Have They Lost Their Mind?
Lost in all the hoopla last week of a new Race Director and the loss of the season-opening race in Brasília; was what would have been a major story in any other week. Last Wednesday afternoon, we learned that Pippa Mann would no longer be part of the IMS Radio Network, which broadcasts all IndyCar races, as well as race weekend practices and qualifications. Have they lost their mind?
I’ll throw out my disclaimer to those that don’t already know; that I am an unabashed Pippa Mann fan. No, I’m not some creepy old man that is obsessed with a driver that has bothered to chat with me from time to time. It’s simply that I think Pippa Mann is one of the best ambassadors that the Verizon IndyCar Series has.
Pippa is one of the many drivers that came out of Indy Lights about five years ago and had no place to go. The 2010 season, her second year in Indy Lights, saw her win the pole for the Freedom 100 at Indianapolis and she won the race at Kentucky later that season, on the way to fifth in the final point standings.
She got her chance in IndyCar with Eric Bachelart’s Conquest Racing the next season. She was hired to drive the second Conquest car at Indianapolis alongside their fulltime driver, Sebastian Saavedra. Although it was her first time in the bigger, more powerful IndyCar; Mann qualified thirty-second for a race that saw many well-known drivers fail to qualify.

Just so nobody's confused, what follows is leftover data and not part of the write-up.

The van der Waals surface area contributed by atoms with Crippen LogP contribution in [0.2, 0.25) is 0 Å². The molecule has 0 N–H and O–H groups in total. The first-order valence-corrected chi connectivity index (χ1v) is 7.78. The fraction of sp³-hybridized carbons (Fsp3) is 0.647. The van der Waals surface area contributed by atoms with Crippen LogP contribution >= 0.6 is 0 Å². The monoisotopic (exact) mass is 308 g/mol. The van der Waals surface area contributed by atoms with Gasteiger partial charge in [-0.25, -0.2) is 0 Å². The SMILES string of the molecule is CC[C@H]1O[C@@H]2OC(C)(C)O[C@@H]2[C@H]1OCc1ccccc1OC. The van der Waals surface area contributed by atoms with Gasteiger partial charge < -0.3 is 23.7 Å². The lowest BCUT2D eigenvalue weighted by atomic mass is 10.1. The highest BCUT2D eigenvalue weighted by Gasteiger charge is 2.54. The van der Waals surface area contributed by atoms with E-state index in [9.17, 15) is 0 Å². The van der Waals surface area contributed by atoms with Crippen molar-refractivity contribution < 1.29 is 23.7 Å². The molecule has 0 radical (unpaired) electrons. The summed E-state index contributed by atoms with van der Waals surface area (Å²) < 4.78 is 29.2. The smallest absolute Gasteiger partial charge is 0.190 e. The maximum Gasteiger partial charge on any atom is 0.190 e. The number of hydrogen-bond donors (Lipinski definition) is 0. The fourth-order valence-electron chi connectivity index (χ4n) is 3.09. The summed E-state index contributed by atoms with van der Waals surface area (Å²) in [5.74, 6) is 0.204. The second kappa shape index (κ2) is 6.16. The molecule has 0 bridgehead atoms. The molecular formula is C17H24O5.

Names like Mike Conway, Patrick Carpentier, Rafa Matos, James Jakes and even future IndyCar champion and Indianapolis 500 winner Ryan Hunter-Reay were all left on the outside looking in, when the gun went off. Also on that list was Pippa’s full-time teammate, Sebastian Saavedra. Hunter-Reay eventually bought his way in at the expense of Bruno Junqueira. Suffice it to say, qualifying for the race that year was anything but automatic. Yet, Pippa Mann did it on sheer driving ability in a car she barely knew.
In the race itself, Pippa moved up through the field – even though her hydration system had failed and she could not get a drink throughout the hot day. She dealt with severe cramping late in the race, but she held her foot to the throttle and finished a very respectable twentieth.